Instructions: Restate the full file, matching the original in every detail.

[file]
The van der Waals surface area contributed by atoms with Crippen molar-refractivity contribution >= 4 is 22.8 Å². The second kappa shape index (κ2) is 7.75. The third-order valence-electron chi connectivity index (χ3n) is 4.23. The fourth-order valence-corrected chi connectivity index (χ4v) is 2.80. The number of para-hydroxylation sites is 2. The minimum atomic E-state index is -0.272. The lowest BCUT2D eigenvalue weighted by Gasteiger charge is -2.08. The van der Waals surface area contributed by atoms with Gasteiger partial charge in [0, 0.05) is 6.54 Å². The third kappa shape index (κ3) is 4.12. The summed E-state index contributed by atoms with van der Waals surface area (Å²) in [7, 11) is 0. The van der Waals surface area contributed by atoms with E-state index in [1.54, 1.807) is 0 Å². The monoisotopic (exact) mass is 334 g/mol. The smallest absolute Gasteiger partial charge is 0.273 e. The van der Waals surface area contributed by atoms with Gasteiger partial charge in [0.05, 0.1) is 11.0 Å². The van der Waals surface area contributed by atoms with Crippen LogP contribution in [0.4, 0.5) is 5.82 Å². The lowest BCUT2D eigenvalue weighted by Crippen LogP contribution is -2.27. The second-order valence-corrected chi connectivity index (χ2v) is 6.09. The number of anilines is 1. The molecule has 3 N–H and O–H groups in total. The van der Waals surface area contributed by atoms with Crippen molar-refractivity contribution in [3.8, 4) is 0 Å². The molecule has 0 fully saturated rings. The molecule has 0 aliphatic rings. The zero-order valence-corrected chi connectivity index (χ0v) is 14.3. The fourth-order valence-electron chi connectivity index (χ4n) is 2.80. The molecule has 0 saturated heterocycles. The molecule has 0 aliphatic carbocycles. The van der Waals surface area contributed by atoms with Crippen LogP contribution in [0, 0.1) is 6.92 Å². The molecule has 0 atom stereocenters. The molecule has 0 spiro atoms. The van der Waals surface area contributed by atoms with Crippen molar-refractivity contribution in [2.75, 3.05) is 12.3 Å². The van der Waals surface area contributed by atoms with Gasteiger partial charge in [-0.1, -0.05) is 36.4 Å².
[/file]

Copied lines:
The van der Waals surface area contributed by atoms with Crippen molar-refractivity contribution >= 4 is 22.8 Å². The second kappa shape index (κ2) is 7.75. The third-order valence-electron chi connectivity index (χ3n) is 4.23. The fourth-order valence-corrected chi connectivity index (χ4v) is 2.80. The number of para-hydroxylation sites is 2. The minimum atomic E-state index is -0.272. The lowest BCUT2D eigenvalue weighted by Gasteiger charge is -2.08. The van der Waals surface area contributed by atoms with Gasteiger partial charge in [0, 0.05) is 6.54 Å². The third kappa shape index (κ3) is 4.12. The summed E-state index contributed by atoms with van der Waals surface area (Å²) in [7, 11) is 0. The van der Waals surface area contributed by atoms with E-state index in [1.54, 1.807) is 0 Å². The monoisotopic (exact) mass is 334 g/mol. The smallest absolute Gasteiger partial charge is 0.273 e. The van der Waals surface area contributed by atoms with Gasteiger partial charge in [0.05, 0.1) is 11.0 Å². The van der Waals surface area contributed by atoms with Crippen LogP contribution in [0.4, 0.5) is 5.82 Å². The lowest BCUT2D eigenvalue weighted by Crippen LogP contribution is -2.27. The second-order valence-corrected chi connectivity index (χ2v) is 6.09. The number of anilines is 1. The molecule has 3 N–H and O–H groups in total. The van der Waals surface area contributed by atoms with Crippen molar-refractivity contribution in [3.8, 4) is 0 Å². The molecule has 0 fully saturated rings. The molecule has 0 aliphatic rings. The zero-order valence-corrected chi connectivity index (χ0v) is 14.3. The fourth-order valence-electron chi connectivity index (χ4n) is 2.80. The molecule has 0 saturated heterocycles. The molecule has 0 aliphatic carbocycles. The van der Waals surface area contributed by atoms with Crippen LogP contribution in [0, 0.1) is 6.92 Å². The molecule has 0 atom stereocenters. The molecule has 0 spiro atoms. The van der Waals surface area contributed by atoms with Crippen molar-refractivity contribution in [2.75, 3.05) is 12.3 Å². The van der Waals surface area contributed by atoms with Gasteiger partial charge in [-0.1, -0.05) is 36.4 Å².